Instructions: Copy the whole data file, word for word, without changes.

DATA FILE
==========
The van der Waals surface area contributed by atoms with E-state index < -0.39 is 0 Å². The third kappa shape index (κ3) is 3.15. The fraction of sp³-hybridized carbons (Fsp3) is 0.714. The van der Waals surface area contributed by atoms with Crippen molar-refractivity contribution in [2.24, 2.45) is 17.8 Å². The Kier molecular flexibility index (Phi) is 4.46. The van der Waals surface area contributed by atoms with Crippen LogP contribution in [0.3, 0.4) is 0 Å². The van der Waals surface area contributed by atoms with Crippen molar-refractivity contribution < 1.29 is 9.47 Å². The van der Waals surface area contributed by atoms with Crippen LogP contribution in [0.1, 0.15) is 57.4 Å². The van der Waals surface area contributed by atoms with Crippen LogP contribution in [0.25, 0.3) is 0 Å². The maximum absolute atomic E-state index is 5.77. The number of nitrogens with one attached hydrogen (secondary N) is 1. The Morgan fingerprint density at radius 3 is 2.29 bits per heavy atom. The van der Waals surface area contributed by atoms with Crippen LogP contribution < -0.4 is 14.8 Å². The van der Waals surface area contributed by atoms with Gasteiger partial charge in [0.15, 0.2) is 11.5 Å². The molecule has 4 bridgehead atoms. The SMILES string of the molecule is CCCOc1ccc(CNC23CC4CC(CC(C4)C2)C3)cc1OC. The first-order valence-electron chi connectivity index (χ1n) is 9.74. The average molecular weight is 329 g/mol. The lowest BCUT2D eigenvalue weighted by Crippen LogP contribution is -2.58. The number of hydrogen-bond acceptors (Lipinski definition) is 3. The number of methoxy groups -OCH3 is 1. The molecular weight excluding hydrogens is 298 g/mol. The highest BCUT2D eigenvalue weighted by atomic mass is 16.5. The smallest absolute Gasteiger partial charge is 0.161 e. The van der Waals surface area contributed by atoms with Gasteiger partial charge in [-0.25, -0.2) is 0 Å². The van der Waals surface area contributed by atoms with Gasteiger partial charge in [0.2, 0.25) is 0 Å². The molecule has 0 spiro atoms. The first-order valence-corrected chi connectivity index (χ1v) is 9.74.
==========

The van der Waals surface area contributed by atoms with E-state index < -0.39 is 0 Å². The third kappa shape index (κ3) is 3.15. The fraction of sp³-hybridized carbons (Fsp3) is 0.714. The van der Waals surface area contributed by atoms with Crippen molar-refractivity contribution in [2.24, 2.45) is 17.8 Å². The Kier molecular flexibility index (Phi) is 4.46. The van der Waals surface area contributed by atoms with Crippen LogP contribution in [0.3, 0.4) is 0 Å². The van der Waals surface area contributed by atoms with Crippen molar-refractivity contribution < 1.29 is 9.47 Å². The van der Waals surface area contributed by atoms with Crippen LogP contribution in [0.1, 0.15) is 57.4 Å². The van der Waals surface area contributed by atoms with Crippen LogP contribution in [0.25, 0.3) is 0 Å². The maximum absolute atomic E-state index is 5.77. The number of nitrogens with one attached hydrogen (secondary N) is 1. The Morgan fingerprint density at radius 3 is 2.29 bits per heavy atom. The van der Waals surface area contributed by atoms with Crippen LogP contribution < -0.4 is 14.8 Å². The van der Waals surface area contributed by atoms with Gasteiger partial charge in [0.15, 0.2) is 11.5 Å². The molecule has 4 bridgehead atoms. The SMILES string of the molecule is CCCOc1ccc(CNC23CC4CC(CC(C4)C2)C3)cc1OC. The first-order valence-electron chi connectivity index (χ1n) is 9.74. The average molecular weight is 329 g/mol. The lowest BCUT2D eigenvalue weighted by Crippen LogP contribution is -2.58. The number of hydrogen-bond acceptors (Lipinski definition) is 3. The number of methoxy groups -OCH3 is 1. The molecular weight excluding hydrogens is 298 g/mol. The highest BCUT2D eigenvalue weighted by atomic mass is 16.5. The smallest absolute Gasteiger partial charge is 0.161 e. The van der Waals surface area contributed by atoms with Gasteiger partial charge in [-0.25, -0.2) is 0 Å². The van der Waals surface area contributed by atoms with Gasteiger partial charge in [0.2, 0.25) is 0 Å². The molecule has 0 spiro atoms. The first-order valence-corrected chi connectivity index (χ1v) is 9.74.